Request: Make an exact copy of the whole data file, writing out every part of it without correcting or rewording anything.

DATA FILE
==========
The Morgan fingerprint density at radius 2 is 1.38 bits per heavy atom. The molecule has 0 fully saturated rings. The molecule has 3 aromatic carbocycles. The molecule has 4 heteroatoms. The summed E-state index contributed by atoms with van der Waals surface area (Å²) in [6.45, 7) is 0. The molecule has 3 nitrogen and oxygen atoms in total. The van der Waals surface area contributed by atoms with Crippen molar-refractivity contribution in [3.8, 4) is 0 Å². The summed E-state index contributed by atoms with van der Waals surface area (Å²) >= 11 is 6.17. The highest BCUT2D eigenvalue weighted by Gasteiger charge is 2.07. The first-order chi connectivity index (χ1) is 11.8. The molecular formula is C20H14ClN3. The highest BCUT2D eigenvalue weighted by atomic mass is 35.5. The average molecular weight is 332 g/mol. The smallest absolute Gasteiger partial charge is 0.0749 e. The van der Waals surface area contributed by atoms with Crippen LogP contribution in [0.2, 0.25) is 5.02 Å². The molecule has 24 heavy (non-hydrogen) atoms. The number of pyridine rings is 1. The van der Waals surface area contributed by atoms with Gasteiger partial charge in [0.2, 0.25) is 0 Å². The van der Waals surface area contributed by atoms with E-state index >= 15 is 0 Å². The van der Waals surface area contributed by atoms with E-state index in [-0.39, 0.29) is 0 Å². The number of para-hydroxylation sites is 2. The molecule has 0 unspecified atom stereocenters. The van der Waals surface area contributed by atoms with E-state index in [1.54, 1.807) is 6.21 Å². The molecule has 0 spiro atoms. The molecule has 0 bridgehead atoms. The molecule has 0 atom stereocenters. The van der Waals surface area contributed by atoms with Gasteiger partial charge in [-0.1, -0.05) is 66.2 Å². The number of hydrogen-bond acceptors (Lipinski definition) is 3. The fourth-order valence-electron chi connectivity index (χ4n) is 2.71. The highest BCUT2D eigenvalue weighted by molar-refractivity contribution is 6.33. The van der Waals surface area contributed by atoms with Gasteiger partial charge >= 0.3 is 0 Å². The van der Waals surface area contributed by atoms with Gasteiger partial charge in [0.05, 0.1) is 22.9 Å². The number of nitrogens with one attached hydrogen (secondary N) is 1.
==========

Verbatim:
The Morgan fingerprint density at radius 2 is 1.38 bits per heavy atom. The molecule has 0 fully saturated rings. The molecule has 3 aromatic carbocycles. The molecule has 4 heteroatoms. The summed E-state index contributed by atoms with van der Waals surface area (Å²) in [6.45, 7) is 0. The molecule has 3 nitrogen and oxygen atoms in total. The van der Waals surface area contributed by atoms with Crippen molar-refractivity contribution in [3.8, 4) is 0 Å². The summed E-state index contributed by atoms with van der Waals surface area (Å²) >= 11 is 6.17. The highest BCUT2D eigenvalue weighted by Gasteiger charge is 2.07. The first-order chi connectivity index (χ1) is 11.8. The molecular formula is C20H14ClN3. The highest BCUT2D eigenvalue weighted by atomic mass is 35.5. The average molecular weight is 332 g/mol. The smallest absolute Gasteiger partial charge is 0.0749 e. The van der Waals surface area contributed by atoms with Crippen LogP contribution in [0.2, 0.25) is 5.02 Å². The molecule has 24 heavy (non-hydrogen) atoms. The number of pyridine rings is 1. The van der Waals surface area contributed by atoms with Gasteiger partial charge in [0.2, 0.25) is 0 Å². The van der Waals surface area contributed by atoms with E-state index >= 15 is 0 Å². The van der Waals surface area contributed by atoms with E-state index in [-0.39, 0.29) is 0 Å². The number of para-hydroxylation sites is 2. The molecule has 0 unspecified atom stereocenters. The van der Waals surface area contributed by atoms with E-state index in [1.54, 1.807) is 6.21 Å². The molecule has 0 spiro atoms. The molecule has 0 bridgehead atoms. The molecule has 0 atom stereocenters. The van der Waals surface area contributed by atoms with Gasteiger partial charge in [-0.1, -0.05) is 66.2 Å². The number of hydrogen-bond acceptors (Lipinski definition) is 3. The fourth-order valence-electron chi connectivity index (χ4n) is 2.71. The highest BCUT2D eigenvalue weighted by molar-refractivity contribution is 6.33. The van der Waals surface area contributed by atoms with Gasteiger partial charge >= 0.3 is 0 Å². The van der Waals surface area contributed by atoms with Gasteiger partial charge in [0.05, 0.1) is 22.9 Å². The number of nitrogens with one attached hydrogen (secondary N) is 1.